U r my new best friend, wow. I bless u. What words of wisdom, insight and mercy! I am former lgbt from 5-45yrs of age. Redeemed. Only after an overdose, so confused in my sexuality and love for God. The conflict of holiness, versus happiness. I tried to b holy, over and over and over. Some years sucessful. Til i got tired of climbing an uphill mountain, finding no rest, no peace, no answers in my struggles. In my holiest moments, i longed for intimacy of another human. Feeln isolated bc the only attractions i had were for women which was condemned. I couldnt seem to change my responses to attraction. I tried and tried and tried. I finally left the church. No one wanted to help me understand my same sex responses. They just wanted to condem me for having them. I lived as a man hating lesbian from there on out. Strictly no men. Sorry, but i hated them. I was full of bitterness. After three failed same sex marriage attempts i fell n to deep depression. Drugs, alcohol, and a loneliness i cant describe. After that terrible time i began to reach out to God. Or better, listen to Him, gently call me to Himself. I made a bargain with Him, if He would show me the paths of righteousness and the truth about my sexuality, that i would come back home after 18 years. Day by day He led me to the people who were merciful and could help me. They werent the “many” but rather the rare and few as urself! God bless those few! Seven years i studied sexuality n the bible, asking God each step of the way about mine. Askn the experts. The changed. The shepherds and the sheep. Prayn thru each phase That God led me to purity. And freedom. The key it turns out was confronting a lot of the hurts and pains done to me. Neglect. Abuse. A lot of stuff. Had to work thru a lot of emotions for the first time. It was really hard. I cried a lot. Yelled a lot as demons got swept out ftom under the rugs. The faithful christian brothers and sisters got me thru it. Sometimes, n my drunken rage. But God is faithful. Alive. Powerful. And intimate. Turns out i fell in love with Him! Didnt see that one coming lol! But its true. Little by little as i began to front my heartaches, work thru them in the many different ways i began to have huge shifts in my responses to men and women. The more i cleaned my closet out, the more freedom i would taste. Today, every now and again that temptation comes up but now i know what it is and where to go with. I drop to my knees til GOd shows me whats up with that. Lol. Holiness for happiness. Yup not a good choice. How about holiness with happiness, and the healing road paved with the mercy of the saints. We have to help guide our gay friends back to the light. Not ask them to sacrifice religion for intimacy. Who wants to be a eunuch by force? That is a special gift of God. He created us with strong desires to be loved and to love which in a dark world gets very confusing.

    2. J. Clark says:

      Holiness is Happiness. There are no alternatives.

  5. Hugh McCann says:

    “Jesus is my girl-friend” ….sounds like much of today’s “worship” muzak.

    Hear- hear, Rosaria!

    I also recommend Sy Rogers (Anglican, ex-queer) and his talks.

  6. Jim Wright says:

    I also recommend Christopher Yuan on this subject as well (search him on Youtube)

  7. John Freeman says:

    Thank you, Rosaria, for again bringing biblical clarity and compassion to this issue. In an area where our sociology, that is, our friendships and relationships now seem to be the foundational basis for interpreting and defining our theology, you remind us that the cross and union with Christ must be the crux of how we love people well.

  8. Marie says:

    Thank you Rosaria. Your story is beautiful and I appreciate your courage to speak and write from your experience. I’m deeply saddened by Jen Hatmaker’s comments. Saddened because it seems as if some want to make God’s Word say what we want it to say…….saddened because how we feel about something is more important than what God says about it. We need Bible teachers, preachers, speakers and writers that teach the truth from God’s Word. We need teachers that teach us the surpassing worth of knowing Jesus Christ. Let me taste and see that the Lord is good. Teach me to take up my cross. Remind me that nothing this world offers comes close to the indescribable joy of knowing Christ now and being with him in the age to come. Call me to the hard work of obedience. Teach me to love and give sacrificially and not to make peace with sin. We need teachers that believe God is good…..that His Word gives life and that the Gospel will do what it’s supposed to do.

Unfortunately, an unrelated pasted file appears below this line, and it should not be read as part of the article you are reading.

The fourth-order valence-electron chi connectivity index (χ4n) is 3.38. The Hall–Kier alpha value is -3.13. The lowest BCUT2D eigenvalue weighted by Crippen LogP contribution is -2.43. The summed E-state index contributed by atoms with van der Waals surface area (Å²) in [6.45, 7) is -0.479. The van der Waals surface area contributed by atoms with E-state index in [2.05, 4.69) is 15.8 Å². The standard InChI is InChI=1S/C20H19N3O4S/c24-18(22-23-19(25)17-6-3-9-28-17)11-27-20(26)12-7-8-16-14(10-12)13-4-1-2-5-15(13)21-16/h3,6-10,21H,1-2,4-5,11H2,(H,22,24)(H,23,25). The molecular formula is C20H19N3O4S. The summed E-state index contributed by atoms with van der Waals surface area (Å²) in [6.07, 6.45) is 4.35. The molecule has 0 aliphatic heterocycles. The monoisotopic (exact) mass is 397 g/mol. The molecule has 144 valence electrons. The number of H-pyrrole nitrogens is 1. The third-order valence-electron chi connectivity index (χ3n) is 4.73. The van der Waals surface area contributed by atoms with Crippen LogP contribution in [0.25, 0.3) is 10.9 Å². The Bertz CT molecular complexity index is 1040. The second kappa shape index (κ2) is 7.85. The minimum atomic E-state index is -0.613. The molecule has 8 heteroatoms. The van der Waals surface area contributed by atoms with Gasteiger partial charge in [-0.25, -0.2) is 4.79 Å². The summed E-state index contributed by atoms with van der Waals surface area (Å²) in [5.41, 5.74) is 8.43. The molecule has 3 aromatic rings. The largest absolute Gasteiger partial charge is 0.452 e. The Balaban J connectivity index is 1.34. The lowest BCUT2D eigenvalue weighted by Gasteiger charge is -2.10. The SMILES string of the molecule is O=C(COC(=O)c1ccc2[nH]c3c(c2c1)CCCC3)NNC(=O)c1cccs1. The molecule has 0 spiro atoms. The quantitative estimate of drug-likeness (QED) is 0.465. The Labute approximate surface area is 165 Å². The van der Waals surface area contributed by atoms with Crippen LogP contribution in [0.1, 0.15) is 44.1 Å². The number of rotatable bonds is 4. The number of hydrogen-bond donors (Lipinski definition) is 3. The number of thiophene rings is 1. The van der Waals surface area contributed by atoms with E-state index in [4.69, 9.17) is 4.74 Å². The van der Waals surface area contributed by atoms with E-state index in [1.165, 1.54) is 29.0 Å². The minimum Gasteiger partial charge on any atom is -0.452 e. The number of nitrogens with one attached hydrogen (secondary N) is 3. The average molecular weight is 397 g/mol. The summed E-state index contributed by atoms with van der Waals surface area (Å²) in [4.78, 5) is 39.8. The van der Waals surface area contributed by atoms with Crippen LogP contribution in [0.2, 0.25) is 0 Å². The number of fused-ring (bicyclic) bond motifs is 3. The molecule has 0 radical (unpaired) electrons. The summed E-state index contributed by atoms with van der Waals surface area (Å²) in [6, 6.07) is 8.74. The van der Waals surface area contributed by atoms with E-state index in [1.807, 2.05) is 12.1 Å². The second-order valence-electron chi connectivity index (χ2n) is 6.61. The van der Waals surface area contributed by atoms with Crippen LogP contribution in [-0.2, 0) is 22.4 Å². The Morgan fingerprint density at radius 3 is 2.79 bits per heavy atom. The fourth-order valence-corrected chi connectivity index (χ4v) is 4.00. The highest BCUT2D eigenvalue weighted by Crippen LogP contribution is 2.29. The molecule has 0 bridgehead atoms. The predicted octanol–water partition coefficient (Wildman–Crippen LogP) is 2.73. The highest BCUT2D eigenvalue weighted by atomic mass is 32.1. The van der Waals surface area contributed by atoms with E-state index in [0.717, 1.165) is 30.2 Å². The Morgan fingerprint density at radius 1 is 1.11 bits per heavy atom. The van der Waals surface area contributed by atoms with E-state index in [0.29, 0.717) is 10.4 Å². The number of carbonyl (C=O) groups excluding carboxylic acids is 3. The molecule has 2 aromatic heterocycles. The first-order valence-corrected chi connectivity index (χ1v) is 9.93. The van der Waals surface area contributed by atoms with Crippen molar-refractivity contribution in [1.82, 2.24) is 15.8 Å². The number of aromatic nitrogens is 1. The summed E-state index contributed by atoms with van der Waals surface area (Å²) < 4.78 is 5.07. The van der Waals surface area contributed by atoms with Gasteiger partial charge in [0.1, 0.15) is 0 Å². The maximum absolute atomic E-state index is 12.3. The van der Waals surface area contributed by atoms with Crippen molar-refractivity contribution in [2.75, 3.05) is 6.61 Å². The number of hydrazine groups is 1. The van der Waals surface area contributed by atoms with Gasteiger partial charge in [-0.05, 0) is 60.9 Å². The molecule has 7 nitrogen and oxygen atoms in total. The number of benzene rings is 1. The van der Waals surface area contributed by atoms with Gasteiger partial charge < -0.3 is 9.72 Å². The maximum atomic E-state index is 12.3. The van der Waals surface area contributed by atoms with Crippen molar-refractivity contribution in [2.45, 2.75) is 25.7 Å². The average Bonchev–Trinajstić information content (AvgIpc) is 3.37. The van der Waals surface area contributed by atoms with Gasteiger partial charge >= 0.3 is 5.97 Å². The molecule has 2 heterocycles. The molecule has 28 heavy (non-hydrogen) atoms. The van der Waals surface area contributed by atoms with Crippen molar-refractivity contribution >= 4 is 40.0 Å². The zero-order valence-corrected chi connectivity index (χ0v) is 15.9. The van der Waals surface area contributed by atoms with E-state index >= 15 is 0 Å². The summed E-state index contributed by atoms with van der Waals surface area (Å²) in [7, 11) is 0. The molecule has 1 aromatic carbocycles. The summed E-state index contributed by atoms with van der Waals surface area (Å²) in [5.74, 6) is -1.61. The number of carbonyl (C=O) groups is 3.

Thank you for the courage to be that kind of teacher, Rosaria.

  9. Beverly says:

    My father left my mother when I was one year old. My mom remarried when I was five and I was reared by her (a godly woman) and my stepfather. My stepfather left my mother after 25 years and treating her badly for several of those years. This may be the reason I found it hard to be totally faithful to my own husband; I was going to “get” him before he did me wrong. After years of flirthing with other men and being way too interested in several of them, I took hold of myself and declared that I was not going to engage in this sexual sin any longer. I went to a fine Christian counsellor and studied Kay Arthur’s book on obedience. About halfway throught the 12-week study I internalized the words from God, spoken through the Apostle Paul, “I have decided to be obedient from the heart”. God honored my commitment and I broke a friendly relationship with a man for whom I cared deeply. It was wrenching and I grieved the loss but God helped me through it and I never again had any interest in any man other than my husband. We had nine more years together before he died of cancer. Two years later I married another man and have been totally faithful to him for 12 years. I regularly thank God for helping me find freedom from my own particular sexual sin. This is why I stand so firmly against the LGBT lies that they cannot change. The truth is, they don’t want to do the hard work of making the change and letting go of long-term relationships that are not aligned with God’s best for them. I weep for our millennials who favor gay “marriage”. They have no idea the damage they are doing to individuals and to our society.

    1. Jinjoo says:

      Beverly, how lacking you are in compassion for these people. And, how judgmental you are for saying they lie. How are you so sure of this? I have met people who have prayed for YEARS, even “reversal” therapy, to no avail. We cannot judge, for not ONE of us is righteous. And, please explain how gay marriage damages individuals and society. I would really like to read your explanation and articulation.

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Justin Taylor, PhD

Justin Taylor is executive vice president of book publishing and book publisher for Crossway and blogs at Between Two Worlds. You can follow him on Twitter.